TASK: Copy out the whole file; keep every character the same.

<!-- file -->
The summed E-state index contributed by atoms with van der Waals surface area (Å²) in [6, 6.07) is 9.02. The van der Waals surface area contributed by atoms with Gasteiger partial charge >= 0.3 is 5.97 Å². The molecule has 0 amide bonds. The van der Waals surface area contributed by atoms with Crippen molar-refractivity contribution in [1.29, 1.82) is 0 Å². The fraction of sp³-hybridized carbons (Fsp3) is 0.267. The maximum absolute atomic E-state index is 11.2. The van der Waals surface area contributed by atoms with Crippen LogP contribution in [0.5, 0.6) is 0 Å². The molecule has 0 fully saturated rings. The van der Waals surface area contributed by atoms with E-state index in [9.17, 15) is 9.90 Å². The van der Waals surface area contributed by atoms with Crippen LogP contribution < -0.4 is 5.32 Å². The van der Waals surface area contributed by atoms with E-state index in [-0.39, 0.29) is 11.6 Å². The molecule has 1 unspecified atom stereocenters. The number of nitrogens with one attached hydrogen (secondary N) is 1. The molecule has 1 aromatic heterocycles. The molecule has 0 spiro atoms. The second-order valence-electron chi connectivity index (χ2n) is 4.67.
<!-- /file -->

The summed E-state index contributed by atoms with van der Waals surface area (Å²) in [6, 6.07) is 9.02. The van der Waals surface area contributed by atoms with Gasteiger partial charge >= 0.3 is 5.97 Å². The molecule has 0 amide bonds. The van der Waals surface area contributed by atoms with Crippen molar-refractivity contribution in [1.29, 1.82) is 0 Å². The fraction of sp³-hybridized carbons (Fsp3) is 0.267. The maximum absolute atomic E-state index is 11.2. The van der Waals surface area contributed by atoms with Crippen LogP contribution in [0.5, 0.6) is 0 Å². The molecule has 0 fully saturated rings. The van der Waals surface area contributed by atoms with E-state index in [9.17, 15) is 9.90 Å². The van der Waals surface area contributed by atoms with Crippen LogP contribution < -0.4 is 5.32 Å². The van der Waals surface area contributed by atoms with E-state index in [-0.39, 0.29) is 11.6 Å². The molecule has 1 unspecified atom stereocenters. The number of nitrogens with one attached hydrogen (secondary N) is 1. The molecule has 1 aromatic heterocycles. The molecule has 0 spiro atoms. The second-order valence-electron chi connectivity index (χ2n) is 4.67.